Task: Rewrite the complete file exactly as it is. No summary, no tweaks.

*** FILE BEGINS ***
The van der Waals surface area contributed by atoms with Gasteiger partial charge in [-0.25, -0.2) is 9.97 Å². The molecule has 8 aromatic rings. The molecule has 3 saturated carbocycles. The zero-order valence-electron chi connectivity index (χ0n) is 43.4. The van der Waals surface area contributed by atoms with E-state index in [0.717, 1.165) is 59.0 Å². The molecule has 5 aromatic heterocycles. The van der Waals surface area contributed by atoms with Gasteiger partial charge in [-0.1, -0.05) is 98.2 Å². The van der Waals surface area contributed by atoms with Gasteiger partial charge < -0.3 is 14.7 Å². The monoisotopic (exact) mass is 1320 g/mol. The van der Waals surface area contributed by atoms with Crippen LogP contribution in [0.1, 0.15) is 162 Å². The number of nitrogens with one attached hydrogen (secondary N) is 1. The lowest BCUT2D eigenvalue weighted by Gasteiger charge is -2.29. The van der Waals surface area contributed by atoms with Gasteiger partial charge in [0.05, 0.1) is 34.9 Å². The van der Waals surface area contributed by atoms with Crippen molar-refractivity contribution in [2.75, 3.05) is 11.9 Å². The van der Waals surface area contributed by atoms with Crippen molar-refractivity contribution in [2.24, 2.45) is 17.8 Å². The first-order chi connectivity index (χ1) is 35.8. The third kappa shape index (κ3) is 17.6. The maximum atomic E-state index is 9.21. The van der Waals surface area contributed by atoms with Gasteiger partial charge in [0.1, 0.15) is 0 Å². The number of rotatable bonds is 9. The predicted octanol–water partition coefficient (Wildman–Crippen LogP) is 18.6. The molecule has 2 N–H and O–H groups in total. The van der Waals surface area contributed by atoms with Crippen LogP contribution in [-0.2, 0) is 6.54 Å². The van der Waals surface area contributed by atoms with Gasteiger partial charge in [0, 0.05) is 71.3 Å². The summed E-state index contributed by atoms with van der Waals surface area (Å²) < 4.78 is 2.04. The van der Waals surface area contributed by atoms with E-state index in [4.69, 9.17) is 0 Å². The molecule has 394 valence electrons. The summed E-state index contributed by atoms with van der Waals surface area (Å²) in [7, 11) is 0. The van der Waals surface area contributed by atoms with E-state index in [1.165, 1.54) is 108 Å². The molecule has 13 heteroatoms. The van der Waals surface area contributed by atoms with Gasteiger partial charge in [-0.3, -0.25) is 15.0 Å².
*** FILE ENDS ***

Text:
The van der Waals surface area contributed by atoms with Gasteiger partial charge in [-0.25, -0.2) is 9.97 Å². The molecule has 8 aromatic rings. The molecule has 3 saturated carbocycles. The zero-order valence-electron chi connectivity index (χ0n) is 43.4. The van der Waals surface area contributed by atoms with E-state index in [0.717, 1.165) is 59.0 Å². The molecule has 5 aromatic heterocycles. The van der Waals surface area contributed by atoms with Gasteiger partial charge in [-0.1, -0.05) is 98.2 Å². The van der Waals surface area contributed by atoms with Gasteiger partial charge < -0.3 is 14.7 Å². The monoisotopic (exact) mass is 1320 g/mol. The van der Waals surface area contributed by atoms with Crippen LogP contribution in [0.1, 0.15) is 162 Å². The number of nitrogens with one attached hydrogen (secondary N) is 1. The lowest BCUT2D eigenvalue weighted by Gasteiger charge is -2.29. The van der Waals surface area contributed by atoms with Gasteiger partial charge in [0.05, 0.1) is 34.9 Å². The van der Waals surface area contributed by atoms with Crippen molar-refractivity contribution in [2.75, 3.05) is 11.9 Å². The van der Waals surface area contributed by atoms with Crippen molar-refractivity contribution in [2.24, 2.45) is 17.8 Å². The first-order chi connectivity index (χ1) is 35.8. The third kappa shape index (κ3) is 17.6. The maximum atomic E-state index is 9.21. The van der Waals surface area contributed by atoms with Gasteiger partial charge in [0.1, 0.15) is 0 Å². The number of rotatable bonds is 9. The predicted octanol–water partition coefficient (Wildman–Crippen LogP) is 18.6. The molecule has 2 N–H and O–H groups in total. The van der Waals surface area contributed by atoms with Crippen LogP contribution in [-0.2, 0) is 6.54 Å². The van der Waals surface area contributed by atoms with Gasteiger partial charge in [0, 0.05) is 71.3 Å². The summed E-state index contributed by atoms with van der Waals surface area (Å²) < 4.78 is 2.04. The van der Waals surface area contributed by atoms with E-state index in [4.69, 9.17) is 0 Å². The molecule has 394 valence electrons. The summed E-state index contributed by atoms with van der Waals surface area (Å²) in [7, 11) is 0. The van der Waals surface area contributed by atoms with E-state index in [1.165, 1.54) is 108 Å². The molecule has 13 heteroatoms. The van der Waals surface area contributed by atoms with Gasteiger partial charge in [-0.3, -0.25) is 15.0 Å².